Author Topic: Ron DeSantis Probably Didn't Turn Florida Red ~ 538  (Read 252 times)

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Online corbe

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Ron DeSantis Probably Didn't Turn Florida Red ~ 538
« on: September 13, 2023, 02:14:42 am »
Ron DeSantis Probably Didn't Turn Florida Red

The state was already changing in big ways before he was elected governor.
By Nathaniel Rakich

SEP. 11, 2023, AT 2:34 PM

In his presidential campaign, Florida Gov. Ron DeSantis has pitched himself as a transformational leader who has reshaped the politics of his home state. His 2022 reelection by 19 percentage points “was not just a big victory,” he has argued. “It was really a fundamental realignment of Florida from being a swing state to being a red state.” And most political analysis agrees that the Sunshine State, once known for its impossibly close elections, is now a comfortably Republican-leaning state.

But it’s unclear how much credit DeSantis himself deserves for this shift — or if it even counts as a realignment at all. The most prominent argument in his favor, that Republicans have moved to the state thanks to his COVID-19 policies, is hard to prove. His investment in the state GOP appears to have paid real dividends, but several other factors contributed to that push’s success. He probably didn’t have much to do with another one of Florida Republicans’ biggest accomplishments over the past few years: their inroads with Hispanic voters.

And finally, there’s considerable doubt over whether DeSantis’s premise — that Florida will continue to be a safe Republican state going forward — is even correct. The data suggests DeSantis’s 2022 rout was a historical outlier, driven by a massive partisan turnout gap, and it’s unwise to make sweeping pronouncements based on just one election.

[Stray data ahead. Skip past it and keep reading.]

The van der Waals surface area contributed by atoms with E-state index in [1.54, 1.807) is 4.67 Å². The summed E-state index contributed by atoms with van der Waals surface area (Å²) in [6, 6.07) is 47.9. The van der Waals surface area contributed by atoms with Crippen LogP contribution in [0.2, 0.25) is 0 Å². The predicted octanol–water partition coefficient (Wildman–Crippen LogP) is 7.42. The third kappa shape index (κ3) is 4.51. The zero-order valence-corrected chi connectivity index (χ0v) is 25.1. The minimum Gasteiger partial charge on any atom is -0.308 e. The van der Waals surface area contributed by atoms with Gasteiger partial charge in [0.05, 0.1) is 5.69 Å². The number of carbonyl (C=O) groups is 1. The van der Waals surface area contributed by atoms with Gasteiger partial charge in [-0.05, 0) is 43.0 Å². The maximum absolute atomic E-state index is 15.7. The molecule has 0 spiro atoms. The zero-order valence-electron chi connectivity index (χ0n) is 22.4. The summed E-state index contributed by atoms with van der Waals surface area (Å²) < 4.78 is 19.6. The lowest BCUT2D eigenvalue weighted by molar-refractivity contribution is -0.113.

‘Political refugees’ might not be such a game-changer
Ask many Florida Republicans, and they’ll tell you Florida has gotten redder because DeSantis’s famous opposition to COVID-19 restrictions during the pandemic drew anti-lockdown Republicans to the state in droves. “COVID, and Gov. DeSantis’s policies that were implemented during COVID, is in my view responsible for the deeper shade of red that Florida has now become,” said Justin Sayfie, a prominent Florida Republican political consultant.

The problem with this theory is that Florida’s population was already expanding even before COVID-19 hit. It’s true that the pandemic had a particularly big impact on Florida: According to American Community Survey estimates, 674,740 people moved to Florida from a different state or the District of Columbia in 2021, the biggest influx of domestic migrants into any state.1 But by Florida’s standards, it wasn’t that unusual. While the 2021 uptick was a bigger number than any year from 2011 to 2019, it was consistent with the general trend of more and more people moving to Florida as the decade wore on. And only 73,129 more domestic migrants moved to Florida in 2021 than in 2019, before the pandemic.

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https://fivethirtyeight.com/features/ron-desantis-probably-didnt-turn-florida-red/
No government in the 12,000 years of modern mankind history has led its people into anything but the history books with a simple lesson, don't let this happen to you.

Online corbe

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Re: Ron DeSantis Probably Didn't Turn Florida Red ~ 538
« Reply #1 on: September 13, 2023, 02:18:44 am »
  Thought I'd bury this here so Trumpers can't ever accuse me of NEVER posting any Negative DeSantis Threads.

   How hard it must have been for them to deny the Hispanic Vote made a h3ll of a difference.
No government in the 12,000 years of modern mankind history has led its people into anything but the history books with a simple lesson, don't let this happen to you.

Offline cato potatoe

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Re: Ron DeSantis Probably Didn't Turn Florida Red ~ 538
« Reply #2 on: September 13, 2023, 02:55:33 am »
The influence of DeSantis has not been exaggerated.  As governor he marketed the state as a haven for right-wingers.  Congressmen, state legislators, the CFO, Ag Commissioner, and Attorney General survived tight races in 2018.  But then a ton of new deal democrats were succeeded by political refugees.  This is borne out in the voter registration statistics.  Hispanics realigned because they saw bold and competent leadership.